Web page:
Bloomberg’s request for the Federal [sic] Reserve to open its books on how its loaning out hundreds of billions on the backs of hurting people gives the Fed 20 more days to comply.
U.S. government guarantees on securities totaling $419 billion for bank bailouts provide an early test of President Barack Obama’s pledge to be open with taxpayers about what they have at risk in the credit crisis.
Bloomberg News asked the Treasury Department Jan. 26 to disclose what securities it backed over the past two months in a second round of actions to prop up Bank of America Corp. and Citigroup Inc. Department spokeswoman Stephanie Cutter said Jan. 27 she would seek an answer. None had been provided by the close of business yesterday.…
Last fall, the Federal Reserve declined to identify the recipients of about $2 trillion in emergency loans from U.S. taxpayers or the assets the central bank is accepting as collateral.…
Bloomberg News asked for details of the lending on May 21 and filed a federal lawsuit against the Fed Nov. 7 seeking to force disclosure. The loans were made under the terms of what became 11 programs in the midst of the biggest financial crisis since the Great Depression. Arguments in the suit may be heard by a judge as soon as next month, according to the court docket.
Bloomberg filed a [Freedom of Information Act] request yesterday for the list of what was covered by the Citigroup and Bank of America guarantees. Bloomberg asked for records on the fees paid by banks to the government, which securities were rejected for guarantees, as well as any contracts for data services and experts to assess the value of the securities.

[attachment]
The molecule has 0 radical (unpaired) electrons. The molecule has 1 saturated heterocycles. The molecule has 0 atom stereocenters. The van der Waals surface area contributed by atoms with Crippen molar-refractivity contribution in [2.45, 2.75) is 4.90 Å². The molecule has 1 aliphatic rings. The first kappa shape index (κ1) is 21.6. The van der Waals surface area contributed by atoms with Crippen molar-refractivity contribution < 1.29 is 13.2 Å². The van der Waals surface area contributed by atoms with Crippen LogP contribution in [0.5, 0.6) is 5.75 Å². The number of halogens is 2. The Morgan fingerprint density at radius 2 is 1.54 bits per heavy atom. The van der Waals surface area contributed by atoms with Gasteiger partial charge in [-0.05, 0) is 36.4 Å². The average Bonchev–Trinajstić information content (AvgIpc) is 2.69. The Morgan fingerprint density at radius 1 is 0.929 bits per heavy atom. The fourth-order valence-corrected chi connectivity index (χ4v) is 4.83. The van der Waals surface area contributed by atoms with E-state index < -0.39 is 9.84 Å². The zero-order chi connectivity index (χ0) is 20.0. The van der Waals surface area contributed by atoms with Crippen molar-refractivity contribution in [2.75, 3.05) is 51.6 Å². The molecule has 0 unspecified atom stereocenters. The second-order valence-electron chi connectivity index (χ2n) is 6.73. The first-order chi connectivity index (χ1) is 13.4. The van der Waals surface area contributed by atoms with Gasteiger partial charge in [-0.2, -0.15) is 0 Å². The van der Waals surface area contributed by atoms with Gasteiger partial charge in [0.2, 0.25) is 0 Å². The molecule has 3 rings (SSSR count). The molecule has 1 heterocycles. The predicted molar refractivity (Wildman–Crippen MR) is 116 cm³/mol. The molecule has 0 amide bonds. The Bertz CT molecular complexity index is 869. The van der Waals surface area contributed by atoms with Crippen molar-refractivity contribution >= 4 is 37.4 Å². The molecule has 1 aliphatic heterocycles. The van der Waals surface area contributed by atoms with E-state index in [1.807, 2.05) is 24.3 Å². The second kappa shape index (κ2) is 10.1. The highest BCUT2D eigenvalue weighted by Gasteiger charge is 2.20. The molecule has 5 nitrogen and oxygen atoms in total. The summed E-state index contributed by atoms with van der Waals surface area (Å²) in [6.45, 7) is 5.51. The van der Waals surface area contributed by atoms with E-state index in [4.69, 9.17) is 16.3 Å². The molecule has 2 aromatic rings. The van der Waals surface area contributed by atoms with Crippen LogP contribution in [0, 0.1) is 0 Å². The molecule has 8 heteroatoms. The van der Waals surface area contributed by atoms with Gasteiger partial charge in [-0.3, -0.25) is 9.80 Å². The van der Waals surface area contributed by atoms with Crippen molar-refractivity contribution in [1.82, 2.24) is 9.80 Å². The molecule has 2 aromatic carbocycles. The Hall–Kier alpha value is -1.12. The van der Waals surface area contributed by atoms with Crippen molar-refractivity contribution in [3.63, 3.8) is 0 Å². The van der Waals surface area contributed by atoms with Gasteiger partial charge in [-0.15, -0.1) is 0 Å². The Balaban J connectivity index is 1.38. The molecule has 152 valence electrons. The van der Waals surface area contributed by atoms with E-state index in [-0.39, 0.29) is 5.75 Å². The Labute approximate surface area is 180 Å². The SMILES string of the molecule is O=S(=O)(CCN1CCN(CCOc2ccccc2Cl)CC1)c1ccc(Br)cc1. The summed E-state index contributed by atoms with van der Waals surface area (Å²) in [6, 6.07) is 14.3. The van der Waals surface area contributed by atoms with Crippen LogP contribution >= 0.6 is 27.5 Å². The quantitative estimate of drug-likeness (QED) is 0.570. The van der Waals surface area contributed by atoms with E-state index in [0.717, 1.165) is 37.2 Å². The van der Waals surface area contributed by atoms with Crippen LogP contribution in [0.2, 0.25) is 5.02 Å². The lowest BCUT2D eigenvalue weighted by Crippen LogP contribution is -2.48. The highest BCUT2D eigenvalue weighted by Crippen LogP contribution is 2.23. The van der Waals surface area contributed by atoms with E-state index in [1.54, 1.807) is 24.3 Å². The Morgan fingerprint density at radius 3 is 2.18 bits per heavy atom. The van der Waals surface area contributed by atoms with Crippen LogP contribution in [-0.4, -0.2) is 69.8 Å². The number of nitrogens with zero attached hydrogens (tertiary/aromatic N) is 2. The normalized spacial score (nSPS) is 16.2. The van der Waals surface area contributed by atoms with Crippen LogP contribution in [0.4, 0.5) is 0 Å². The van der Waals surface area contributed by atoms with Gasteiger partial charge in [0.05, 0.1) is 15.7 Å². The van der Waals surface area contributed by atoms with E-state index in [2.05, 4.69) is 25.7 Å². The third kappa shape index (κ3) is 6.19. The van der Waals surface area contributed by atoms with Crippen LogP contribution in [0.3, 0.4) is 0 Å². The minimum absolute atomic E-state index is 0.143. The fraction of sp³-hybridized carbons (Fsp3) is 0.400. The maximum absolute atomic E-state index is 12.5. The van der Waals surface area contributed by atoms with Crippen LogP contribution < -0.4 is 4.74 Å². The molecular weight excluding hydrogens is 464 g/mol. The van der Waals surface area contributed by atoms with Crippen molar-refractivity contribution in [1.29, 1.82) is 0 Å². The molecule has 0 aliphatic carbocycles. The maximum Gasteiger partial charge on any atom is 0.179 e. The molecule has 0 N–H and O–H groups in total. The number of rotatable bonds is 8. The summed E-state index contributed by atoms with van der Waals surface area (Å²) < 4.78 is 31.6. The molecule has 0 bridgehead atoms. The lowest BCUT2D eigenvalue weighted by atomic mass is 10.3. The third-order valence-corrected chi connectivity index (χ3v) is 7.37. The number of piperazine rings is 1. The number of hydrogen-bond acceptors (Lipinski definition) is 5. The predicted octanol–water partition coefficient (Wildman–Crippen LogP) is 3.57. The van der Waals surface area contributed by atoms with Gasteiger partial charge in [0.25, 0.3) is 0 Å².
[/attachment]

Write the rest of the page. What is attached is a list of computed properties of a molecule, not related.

Under the information law, passed by Congress in 1966, Treasury has 20 working days to respond to Bloomberg’s request. The measure allows nine exemptions, such as trade secrets or national security, for blocking disclosure….
Citigroup’s guarantee package, completed Jan. 16, totals $301 billion. It kicks in after the bank goes through its $9.5 billion in current loan loss reserves and the first $29 billion of losses. The government also gets $1 billion of the bank’s benefit from hedging contracts. The Treasury, the Federal Deposit Insurance Corp. and the Fed then assume 90 percent of losses from those assets….
Citigroup has received $45 billion in cash from selling preferred securities to the government under the Troubled Asset Relief Program.…
Bank of America’s agreement, announced the same day, is similar: $20 billion in cash aid, bringing the total to $45 billion, and $118 billion in asset guarantees. The government said the assets included securities backed by residential and commercial real estate loans and corporate debt and associated derivatives and hedges. Scott Silvestri, a spokesman for the Charlotte, North Carolina-based bank, declined comment.